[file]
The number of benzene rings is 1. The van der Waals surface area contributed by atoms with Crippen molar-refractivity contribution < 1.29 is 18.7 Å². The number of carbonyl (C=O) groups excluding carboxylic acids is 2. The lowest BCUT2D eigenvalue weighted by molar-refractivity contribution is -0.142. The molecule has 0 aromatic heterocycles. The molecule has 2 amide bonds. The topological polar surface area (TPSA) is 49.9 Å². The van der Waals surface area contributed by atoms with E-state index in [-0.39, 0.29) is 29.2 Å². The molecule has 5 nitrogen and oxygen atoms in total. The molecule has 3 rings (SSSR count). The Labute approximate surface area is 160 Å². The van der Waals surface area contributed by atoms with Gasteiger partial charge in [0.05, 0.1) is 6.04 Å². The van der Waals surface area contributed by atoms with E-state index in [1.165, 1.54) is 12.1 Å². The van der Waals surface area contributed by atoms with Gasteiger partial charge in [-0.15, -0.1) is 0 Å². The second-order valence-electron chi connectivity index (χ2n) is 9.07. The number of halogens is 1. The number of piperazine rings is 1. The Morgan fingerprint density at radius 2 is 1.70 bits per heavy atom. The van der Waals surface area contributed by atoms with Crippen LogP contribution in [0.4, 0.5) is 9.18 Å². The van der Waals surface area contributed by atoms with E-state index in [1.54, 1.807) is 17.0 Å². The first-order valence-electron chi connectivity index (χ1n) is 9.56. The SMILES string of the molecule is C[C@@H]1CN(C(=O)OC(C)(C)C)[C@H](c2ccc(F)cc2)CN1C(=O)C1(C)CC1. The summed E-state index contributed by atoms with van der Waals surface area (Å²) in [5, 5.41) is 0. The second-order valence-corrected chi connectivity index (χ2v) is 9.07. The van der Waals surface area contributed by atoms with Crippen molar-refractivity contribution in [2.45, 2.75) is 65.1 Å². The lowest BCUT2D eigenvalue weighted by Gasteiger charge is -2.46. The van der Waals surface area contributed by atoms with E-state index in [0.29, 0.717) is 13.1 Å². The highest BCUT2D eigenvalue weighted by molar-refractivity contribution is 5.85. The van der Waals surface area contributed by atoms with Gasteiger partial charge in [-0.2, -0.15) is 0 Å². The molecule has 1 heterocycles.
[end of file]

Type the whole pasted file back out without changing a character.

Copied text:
The number of benzene rings is 1. The van der Waals surface area contributed by atoms with Crippen molar-refractivity contribution < 1.29 is 18.7 Å². The number of carbonyl (C=O) groups excluding carboxylic acids is 2. The lowest BCUT2D eigenvalue weighted by molar-refractivity contribution is -0.142. The molecule has 0 aromatic heterocycles. The molecule has 2 amide bonds. The topological polar surface area (TPSA) is 49.9 Å². The van der Waals surface area contributed by atoms with E-state index in [-0.39, 0.29) is 29.2 Å². The molecule has 5 nitrogen and oxygen atoms in total. The molecule has 3 rings (SSSR count). The Labute approximate surface area is 160 Å². The van der Waals surface area contributed by atoms with Gasteiger partial charge in [0.05, 0.1) is 6.04 Å². The van der Waals surface area contributed by atoms with E-state index in [1.165, 1.54) is 12.1 Å². The van der Waals surface area contributed by atoms with Gasteiger partial charge in [-0.15, -0.1) is 0 Å². The second-order valence-electron chi connectivity index (χ2n) is 9.07. The number of halogens is 1. The number of piperazine rings is 1. The Morgan fingerprint density at radius 2 is 1.70 bits per heavy atom. The van der Waals surface area contributed by atoms with Crippen LogP contribution in [0.4, 0.5) is 9.18 Å². The van der Waals surface area contributed by atoms with E-state index in [1.54, 1.807) is 17.0 Å². The first-order valence-electron chi connectivity index (χ1n) is 9.56. The SMILES string of the molecule is C[C@@H]1CN(C(=O)OC(C)(C)C)[C@H](c2ccc(F)cc2)CN1C(=O)C1(C)CC1. The summed E-state index contributed by atoms with van der Waals surface area (Å²) in [5, 5.41) is 0. The second-order valence-corrected chi connectivity index (χ2v) is 9.07. The van der Waals surface area contributed by atoms with Crippen molar-refractivity contribution in [2.45, 2.75) is 65.1 Å². The lowest BCUT2D eigenvalue weighted by Gasteiger charge is -2.46. The van der Waals surface area contributed by atoms with E-state index in [0.29, 0.717) is 13.1 Å². The highest BCUT2D eigenvalue weighted by molar-refractivity contribution is 5.85. The van der Waals surface area contributed by atoms with Gasteiger partial charge in [-0.2, -0.15) is 0 Å². The molecule has 1 heterocycles.